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Developmental language disorders – a follow-up in later adult life. Cognitive, language and psychosocial outcomes


Judy Clegg, Human Communication Sciences, University of Sheffield, 31 Claremont Crescent, Sheffield S10 2TA, UK; Tel: 0114 2222450; Fax: 0114 273 0547; Email:


Background:  Little is known on the adult outcome and longitudinal trajectory of childhood developmental language disorders (DLD) and on the prognostic predictors.

Method:  Seventeen men with a severe receptive DLD in childhood, reassessed in middle childhood and early adult life, were studied again in their mid-thirties with tests of intelligence (IQ), language, literacy, theory of mind and memory together with assessments of psychosocial outcome. They were compared with the non language disordered siblings of the DLD cohort to control for shared family background, adults matched to the DLD cohort on age and performance IQ (IQM group) and a cohort from the National Child Development Study (NCDS) matched to the DLD cohort on childhood IQ and social class.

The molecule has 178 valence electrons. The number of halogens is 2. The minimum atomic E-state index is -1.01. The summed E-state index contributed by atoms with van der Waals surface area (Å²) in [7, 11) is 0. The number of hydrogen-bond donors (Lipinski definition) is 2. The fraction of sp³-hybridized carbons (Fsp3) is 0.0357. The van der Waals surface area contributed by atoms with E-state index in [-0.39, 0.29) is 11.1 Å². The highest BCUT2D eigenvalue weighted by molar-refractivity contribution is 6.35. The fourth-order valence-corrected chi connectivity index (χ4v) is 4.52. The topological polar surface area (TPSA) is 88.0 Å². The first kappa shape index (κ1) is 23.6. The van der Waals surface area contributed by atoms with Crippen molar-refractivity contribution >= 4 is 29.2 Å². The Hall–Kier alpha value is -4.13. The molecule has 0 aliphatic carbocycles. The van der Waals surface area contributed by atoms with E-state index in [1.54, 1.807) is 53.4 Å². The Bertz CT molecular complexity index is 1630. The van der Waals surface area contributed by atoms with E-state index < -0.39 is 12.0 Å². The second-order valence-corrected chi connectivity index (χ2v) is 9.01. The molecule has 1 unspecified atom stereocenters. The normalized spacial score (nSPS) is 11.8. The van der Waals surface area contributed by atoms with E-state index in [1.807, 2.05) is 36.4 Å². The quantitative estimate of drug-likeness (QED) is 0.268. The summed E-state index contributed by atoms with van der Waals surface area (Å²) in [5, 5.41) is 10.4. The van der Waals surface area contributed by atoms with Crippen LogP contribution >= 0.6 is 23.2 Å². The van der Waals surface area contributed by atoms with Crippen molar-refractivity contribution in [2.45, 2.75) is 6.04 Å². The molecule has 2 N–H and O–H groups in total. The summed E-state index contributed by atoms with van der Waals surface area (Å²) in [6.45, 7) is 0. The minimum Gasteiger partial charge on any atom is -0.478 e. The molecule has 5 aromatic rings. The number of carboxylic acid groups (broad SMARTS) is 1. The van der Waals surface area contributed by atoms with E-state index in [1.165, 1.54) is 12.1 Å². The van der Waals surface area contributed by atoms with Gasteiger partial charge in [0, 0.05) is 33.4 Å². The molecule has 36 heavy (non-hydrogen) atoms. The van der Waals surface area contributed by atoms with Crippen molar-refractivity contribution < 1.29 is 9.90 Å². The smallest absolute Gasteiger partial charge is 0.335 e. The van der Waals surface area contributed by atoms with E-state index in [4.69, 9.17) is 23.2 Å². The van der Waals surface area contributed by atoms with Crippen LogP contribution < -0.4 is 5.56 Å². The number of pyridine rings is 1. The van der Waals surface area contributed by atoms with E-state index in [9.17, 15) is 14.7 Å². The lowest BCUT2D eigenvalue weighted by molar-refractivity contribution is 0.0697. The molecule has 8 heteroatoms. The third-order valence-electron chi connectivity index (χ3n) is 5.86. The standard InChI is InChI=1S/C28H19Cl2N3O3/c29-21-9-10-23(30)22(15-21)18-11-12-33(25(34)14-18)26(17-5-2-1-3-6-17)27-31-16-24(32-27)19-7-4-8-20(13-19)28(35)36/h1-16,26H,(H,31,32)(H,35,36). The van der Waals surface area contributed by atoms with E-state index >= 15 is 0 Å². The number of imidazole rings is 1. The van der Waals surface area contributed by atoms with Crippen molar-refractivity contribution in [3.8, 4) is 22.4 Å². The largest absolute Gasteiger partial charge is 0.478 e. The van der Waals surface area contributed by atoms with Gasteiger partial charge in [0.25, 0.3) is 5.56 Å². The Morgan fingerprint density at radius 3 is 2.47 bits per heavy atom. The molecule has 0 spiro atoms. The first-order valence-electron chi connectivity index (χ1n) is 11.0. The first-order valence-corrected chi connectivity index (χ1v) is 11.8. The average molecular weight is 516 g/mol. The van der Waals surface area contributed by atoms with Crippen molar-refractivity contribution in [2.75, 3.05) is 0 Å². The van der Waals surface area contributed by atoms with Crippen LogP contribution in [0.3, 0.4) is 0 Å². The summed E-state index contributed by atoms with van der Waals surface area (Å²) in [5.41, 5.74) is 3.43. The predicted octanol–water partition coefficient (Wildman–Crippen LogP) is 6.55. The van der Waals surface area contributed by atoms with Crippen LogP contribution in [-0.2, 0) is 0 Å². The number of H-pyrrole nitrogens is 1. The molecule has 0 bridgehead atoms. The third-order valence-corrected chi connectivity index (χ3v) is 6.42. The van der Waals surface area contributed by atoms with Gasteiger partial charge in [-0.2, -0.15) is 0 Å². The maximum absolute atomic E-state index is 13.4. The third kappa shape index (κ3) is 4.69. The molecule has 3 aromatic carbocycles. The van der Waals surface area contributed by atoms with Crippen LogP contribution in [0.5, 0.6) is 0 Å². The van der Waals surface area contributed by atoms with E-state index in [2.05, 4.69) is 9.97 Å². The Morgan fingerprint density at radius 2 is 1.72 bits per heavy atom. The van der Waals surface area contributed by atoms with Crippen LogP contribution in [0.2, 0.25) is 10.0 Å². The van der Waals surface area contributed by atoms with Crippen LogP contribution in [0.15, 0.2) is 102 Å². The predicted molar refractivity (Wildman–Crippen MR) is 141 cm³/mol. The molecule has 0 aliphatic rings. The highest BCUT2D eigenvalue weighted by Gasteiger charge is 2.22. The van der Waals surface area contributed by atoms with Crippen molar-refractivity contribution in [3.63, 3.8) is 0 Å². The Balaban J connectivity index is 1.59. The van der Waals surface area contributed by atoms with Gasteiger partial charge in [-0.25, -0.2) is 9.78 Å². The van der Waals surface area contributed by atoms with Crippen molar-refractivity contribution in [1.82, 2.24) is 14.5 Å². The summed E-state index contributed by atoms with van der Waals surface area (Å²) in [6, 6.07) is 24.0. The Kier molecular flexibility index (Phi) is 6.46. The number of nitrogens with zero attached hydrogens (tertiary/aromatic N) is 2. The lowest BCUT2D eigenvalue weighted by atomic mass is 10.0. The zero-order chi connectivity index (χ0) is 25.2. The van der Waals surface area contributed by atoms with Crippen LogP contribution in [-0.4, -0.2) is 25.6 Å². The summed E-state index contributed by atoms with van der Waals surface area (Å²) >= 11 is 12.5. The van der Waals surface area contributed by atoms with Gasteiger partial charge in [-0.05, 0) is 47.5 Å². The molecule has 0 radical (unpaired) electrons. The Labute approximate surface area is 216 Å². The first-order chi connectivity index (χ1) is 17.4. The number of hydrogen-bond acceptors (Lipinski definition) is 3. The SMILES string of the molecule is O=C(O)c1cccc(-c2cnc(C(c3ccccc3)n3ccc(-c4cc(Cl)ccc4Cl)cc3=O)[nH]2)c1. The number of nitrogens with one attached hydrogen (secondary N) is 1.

Results:  The DLD men had normal intelligence with higher performance IQ than verbal IQ, a severe and persisting language disorder, severe literacy impairments and significant deficits in theory of mind and phonological processing. Within the DLD cohort higher childhood intelligence and language were associated with superior cognitive and language ability at final adult outcome. In their mid-thirties, the DLD cohort had significantly worse social adaptation (with prolonged unemployment and a paucity of close friendships and love relationships) compared with both their siblings and NCDS controls. Self-reports showed a higher rate of schizotypal features but not affective disorder. Four DLD adults had serious mental health problems (two had developed schizophrenia).

Conclusion:  A receptive developmental language disorder involves significant deficits in theory of mind, verbal short-term memory and phonological processing, together with substantial social adaptation difficulties and increased risk of psychiatric disorder in adult life. The theoretical and clinical implications of the findings are discussed.